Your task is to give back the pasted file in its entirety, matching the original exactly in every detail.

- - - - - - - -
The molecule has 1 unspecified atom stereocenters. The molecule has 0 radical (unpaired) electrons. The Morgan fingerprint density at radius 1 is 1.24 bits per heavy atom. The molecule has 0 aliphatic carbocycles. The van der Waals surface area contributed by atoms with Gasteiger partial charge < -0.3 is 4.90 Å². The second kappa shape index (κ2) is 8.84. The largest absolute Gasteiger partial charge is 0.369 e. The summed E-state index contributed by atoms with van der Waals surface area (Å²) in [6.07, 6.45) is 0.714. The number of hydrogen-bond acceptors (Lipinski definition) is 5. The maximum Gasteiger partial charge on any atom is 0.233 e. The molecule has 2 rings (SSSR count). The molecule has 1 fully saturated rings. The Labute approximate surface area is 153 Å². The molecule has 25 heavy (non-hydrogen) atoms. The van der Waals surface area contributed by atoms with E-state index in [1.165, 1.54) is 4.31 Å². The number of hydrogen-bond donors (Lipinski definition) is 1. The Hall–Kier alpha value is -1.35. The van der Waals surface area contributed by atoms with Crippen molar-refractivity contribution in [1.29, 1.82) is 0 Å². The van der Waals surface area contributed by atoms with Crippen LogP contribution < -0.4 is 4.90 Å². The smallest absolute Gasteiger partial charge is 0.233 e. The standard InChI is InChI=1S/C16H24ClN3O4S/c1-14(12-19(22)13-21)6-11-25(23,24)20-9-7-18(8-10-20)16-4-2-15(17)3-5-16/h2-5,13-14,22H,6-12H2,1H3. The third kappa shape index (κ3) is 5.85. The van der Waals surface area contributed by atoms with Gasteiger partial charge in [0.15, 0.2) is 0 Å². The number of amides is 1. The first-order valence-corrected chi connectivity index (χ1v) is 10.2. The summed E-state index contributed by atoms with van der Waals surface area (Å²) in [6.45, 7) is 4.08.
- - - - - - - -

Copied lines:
The molecule has 1 unspecified atom stereocenters. The molecule has 0 radical (unpaired) electrons. The Morgan fingerprint density at radius 1 is 1.24 bits per heavy atom. The molecule has 0 aliphatic carbocycles. The van der Waals surface area contributed by atoms with Gasteiger partial charge < -0.3 is 4.90 Å². The second kappa shape index (κ2) is 8.84. The largest absolute Gasteiger partial charge is 0.369 e. The summed E-state index contributed by atoms with van der Waals surface area (Å²) in [6.07, 6.45) is 0.714. The number of hydrogen-bond acceptors (Lipinski definition) is 5. The maximum Gasteiger partial charge on any atom is 0.233 e. The molecule has 2 rings (SSSR count). The molecule has 1 fully saturated rings. The Labute approximate surface area is 153 Å². The molecule has 25 heavy (non-hydrogen) atoms. The van der Waals surface area contributed by atoms with E-state index in [1.165, 1.54) is 4.31 Å². The number of hydrogen-bond donors (Lipinski definition) is 1. The Hall–Kier alpha value is -1.35. The van der Waals surface area contributed by atoms with Crippen molar-refractivity contribution in [1.29, 1.82) is 0 Å². The van der Waals surface area contributed by atoms with Crippen LogP contribution < -0.4 is 4.90 Å². The smallest absolute Gasteiger partial charge is 0.233 e. The standard InChI is InChI=1S/C16H24ClN3O4S/c1-14(12-19(22)13-21)6-11-25(23,24)20-9-7-18(8-10-20)16-4-2-15(17)3-5-16/h2-5,13-14,22H,6-12H2,1H3. The third kappa shape index (κ3) is 5.85. The van der Waals surface area contributed by atoms with Gasteiger partial charge in [0.15, 0.2) is 0 Å². The number of amides is 1. The first-order valence-corrected chi connectivity index (χ1v) is 10.2. The summed E-state index contributed by atoms with van der Waals surface area (Å²) in [6.45, 7) is 4.08.